The Abramstank upgrade will not only add 120mm guns and better armor, it will incorporatedigitization and position navigation equipment, making it the most effectivetank in history.
Adding new technology sometimes creates whole new weapons.For example, our Joint Direct Attack Munitions program, or "J-DAM," is turningall of our 1,000-pound "dumb" bombs into "smart" bombs by fitting them withlittle receivers that will allow us to guide them with Global PositioningSatellites.
Third, we are investing in power projection systems, which are criticalto our power projection strategy.
We are focusing primarily on improving liftcapabilities.
Major priorities include multi-year procurement of the C-17aircraft; improved amphibious lift through the LPD-17, which Congressaccelerated; rapid sealift and prepositioning ships; and Aegis guided missilecruisers.
Finally, we are investing in technology to enhance battlefield situationawareness.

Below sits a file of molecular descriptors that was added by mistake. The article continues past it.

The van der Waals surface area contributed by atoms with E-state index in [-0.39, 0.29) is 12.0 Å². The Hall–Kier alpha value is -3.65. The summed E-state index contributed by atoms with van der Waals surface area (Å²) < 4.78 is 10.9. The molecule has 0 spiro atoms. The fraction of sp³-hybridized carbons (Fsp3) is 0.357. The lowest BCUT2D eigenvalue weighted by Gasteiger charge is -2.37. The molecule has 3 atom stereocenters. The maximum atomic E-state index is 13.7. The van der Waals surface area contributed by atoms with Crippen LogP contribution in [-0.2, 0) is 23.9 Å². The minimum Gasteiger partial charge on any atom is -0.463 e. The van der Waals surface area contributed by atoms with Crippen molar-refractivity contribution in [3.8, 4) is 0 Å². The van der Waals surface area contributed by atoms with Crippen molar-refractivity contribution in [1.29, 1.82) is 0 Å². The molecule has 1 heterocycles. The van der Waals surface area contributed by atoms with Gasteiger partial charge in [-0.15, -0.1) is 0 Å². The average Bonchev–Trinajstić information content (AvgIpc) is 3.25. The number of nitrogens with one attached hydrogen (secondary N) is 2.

This includes satellites, unmanned drones and airborne radarsthat can locate targets precisely; and communications and navigation systemsthat can synthesize all that collected information into one big picture of thebattlefield.
Battlefield awareness was the key to battlefield dominance inDESERT STORM, and it will remain the key.
That's our modernization plan in a nutshell: smart weapons and smart choices.And if you look closely at our plan, I think you will agree.
There are some inCongress who claim that $252 billion for modernization over five years is toolittle.
I believe they are ignoring both the fiscal reality and the fiscalresponsibility of our modernization plan.
Let's face fiscal reality.
Gone are the days when anybody could seriouslypropose to increase defense spending, cut taxes, and balance the budget -- allat the same time.
Today, deficit reduction has taken precedence, and theAdministration and Congress have agreed to balance the budget in seven years.I myself have developed a series of balanced budget plans for Ross Perot andthe Concord Coalition.